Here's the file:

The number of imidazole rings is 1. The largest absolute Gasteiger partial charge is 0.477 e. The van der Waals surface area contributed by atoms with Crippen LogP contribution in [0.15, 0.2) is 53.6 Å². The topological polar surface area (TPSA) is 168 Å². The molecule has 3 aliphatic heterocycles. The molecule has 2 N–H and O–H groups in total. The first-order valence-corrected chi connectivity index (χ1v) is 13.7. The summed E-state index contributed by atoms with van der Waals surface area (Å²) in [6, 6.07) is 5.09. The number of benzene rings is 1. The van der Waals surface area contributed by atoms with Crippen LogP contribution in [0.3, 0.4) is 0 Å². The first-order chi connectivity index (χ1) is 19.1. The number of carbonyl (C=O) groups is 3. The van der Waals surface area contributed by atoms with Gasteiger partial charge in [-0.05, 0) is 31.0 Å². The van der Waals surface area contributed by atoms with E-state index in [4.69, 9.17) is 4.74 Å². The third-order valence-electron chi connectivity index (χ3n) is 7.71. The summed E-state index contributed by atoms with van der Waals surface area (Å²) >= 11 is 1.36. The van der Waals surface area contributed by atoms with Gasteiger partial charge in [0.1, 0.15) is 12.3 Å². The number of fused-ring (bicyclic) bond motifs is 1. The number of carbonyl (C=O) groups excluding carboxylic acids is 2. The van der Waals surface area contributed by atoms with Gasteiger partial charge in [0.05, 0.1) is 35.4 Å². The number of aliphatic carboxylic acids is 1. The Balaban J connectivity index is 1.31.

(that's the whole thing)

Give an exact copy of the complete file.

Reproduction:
The number of imidazole rings is 1. The largest absolute Gasteiger partial charge is 0.477 e. The van der Waals surface area contributed by atoms with Crippen LogP contribution in [0.15, 0.2) is 53.6 Å². The topological polar surface area (TPSA) is 168 Å². The molecule has 3 aliphatic heterocycles. The molecule has 2 N–H and O–H groups in total. The first-order valence-corrected chi connectivity index (χ1v) is 13.7. The summed E-state index contributed by atoms with van der Waals surface area (Å²) in [6, 6.07) is 5.09. The number of benzene rings is 1. The van der Waals surface area contributed by atoms with Crippen LogP contribution in [0.3, 0.4) is 0 Å². The first-order chi connectivity index (χ1) is 19.1. The number of carbonyl (C=O) groups is 3. The van der Waals surface area contributed by atoms with Gasteiger partial charge in [-0.05, 0) is 31.0 Å². The van der Waals surface area contributed by atoms with E-state index in [4.69, 9.17) is 4.74 Å². The third-order valence-electron chi connectivity index (χ3n) is 7.71. The summed E-state index contributed by atoms with van der Waals surface area (Å²) >= 11 is 1.36. The van der Waals surface area contributed by atoms with Gasteiger partial charge in [0.1, 0.15) is 12.3 Å². The number of fused-ring (bicyclic) bond motifs is 1. The number of carbonyl (C=O) groups excluding carboxylic acids is 2. The van der Waals surface area contributed by atoms with Gasteiger partial charge in [0.05, 0.1) is 35.4 Å². The number of aliphatic carboxylic acids is 1. The Balaban J connectivity index is 1.31.